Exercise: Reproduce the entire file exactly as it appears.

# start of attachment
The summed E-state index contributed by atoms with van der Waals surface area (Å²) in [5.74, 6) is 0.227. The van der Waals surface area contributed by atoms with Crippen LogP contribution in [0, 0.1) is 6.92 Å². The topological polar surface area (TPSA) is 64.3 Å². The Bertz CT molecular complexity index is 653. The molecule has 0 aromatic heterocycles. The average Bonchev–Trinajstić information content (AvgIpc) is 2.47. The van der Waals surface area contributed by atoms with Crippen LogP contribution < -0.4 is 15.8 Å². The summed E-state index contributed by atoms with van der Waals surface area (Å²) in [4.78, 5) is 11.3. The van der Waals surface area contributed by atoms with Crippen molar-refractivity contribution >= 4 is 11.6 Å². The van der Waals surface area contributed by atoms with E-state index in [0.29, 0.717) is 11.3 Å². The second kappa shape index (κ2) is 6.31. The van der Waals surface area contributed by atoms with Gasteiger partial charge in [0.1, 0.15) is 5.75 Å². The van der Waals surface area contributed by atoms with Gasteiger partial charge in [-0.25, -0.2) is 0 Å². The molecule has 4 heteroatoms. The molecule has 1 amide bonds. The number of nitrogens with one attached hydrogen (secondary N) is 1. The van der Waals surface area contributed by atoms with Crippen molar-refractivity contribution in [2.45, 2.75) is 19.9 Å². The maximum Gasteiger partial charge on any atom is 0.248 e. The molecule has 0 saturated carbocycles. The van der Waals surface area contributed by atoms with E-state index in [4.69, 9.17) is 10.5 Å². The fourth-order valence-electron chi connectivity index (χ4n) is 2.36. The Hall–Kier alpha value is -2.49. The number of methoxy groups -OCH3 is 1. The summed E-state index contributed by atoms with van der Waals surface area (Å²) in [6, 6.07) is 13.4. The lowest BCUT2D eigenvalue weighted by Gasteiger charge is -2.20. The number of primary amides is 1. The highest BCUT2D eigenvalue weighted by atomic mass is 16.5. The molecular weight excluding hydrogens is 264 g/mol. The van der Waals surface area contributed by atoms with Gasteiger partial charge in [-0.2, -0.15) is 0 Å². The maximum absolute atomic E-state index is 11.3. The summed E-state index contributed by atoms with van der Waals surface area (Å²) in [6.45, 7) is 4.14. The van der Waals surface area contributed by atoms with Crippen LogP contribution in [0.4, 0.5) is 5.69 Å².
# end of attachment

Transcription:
The summed E-state index contributed by atoms with van der Waals surface area (Å²) in [5.74, 6) is 0.227. The van der Waals surface area contributed by atoms with Crippen LogP contribution in [0, 0.1) is 6.92 Å². The topological polar surface area (TPSA) is 64.3 Å². The Bertz CT molecular complexity index is 653. The molecule has 0 aromatic heterocycles. The average Bonchev–Trinajstić information content (AvgIpc) is 2.47. The van der Waals surface area contributed by atoms with Crippen LogP contribution < -0.4 is 15.8 Å². The summed E-state index contributed by atoms with van der Waals surface area (Å²) in [4.78, 5) is 11.3. The van der Waals surface area contributed by atoms with Crippen molar-refractivity contribution >= 4 is 11.6 Å². The van der Waals surface area contributed by atoms with E-state index in [0.29, 0.717) is 11.3 Å². The second kappa shape index (κ2) is 6.31. The van der Waals surface area contributed by atoms with Gasteiger partial charge in [0.1, 0.15) is 5.75 Å². The van der Waals surface area contributed by atoms with Gasteiger partial charge in [-0.25, -0.2) is 0 Å². The molecule has 4 heteroatoms. The molecule has 1 amide bonds. The number of nitrogens with one attached hydrogen (secondary N) is 1. The van der Waals surface area contributed by atoms with Crippen molar-refractivity contribution in [2.45, 2.75) is 19.9 Å². The maximum Gasteiger partial charge on any atom is 0.248 e. The molecule has 0 saturated carbocycles. The van der Waals surface area contributed by atoms with E-state index in [4.69, 9.17) is 10.5 Å². The fourth-order valence-electron chi connectivity index (χ4n) is 2.36. The Hall–Kier alpha value is -2.49. The number of methoxy groups -OCH3 is 1. The summed E-state index contributed by atoms with van der Waals surface area (Å²) in [6, 6.07) is 13.4. The lowest BCUT2D eigenvalue weighted by Gasteiger charge is -2.20. The number of primary amides is 1. The highest BCUT2D eigenvalue weighted by atomic mass is 16.5. The molecular weight excluding hydrogens is 264 g/mol. The van der Waals surface area contributed by atoms with Gasteiger partial charge in [-0.2, -0.15) is 0 Å². The maximum absolute atomic E-state index is 11.3. The summed E-state index contributed by atoms with van der Waals surface area (Å²) in [6.45, 7) is 4.14. The van der Waals surface area contributed by atoms with Crippen LogP contribution in [0.4, 0.5) is 5.69 Å².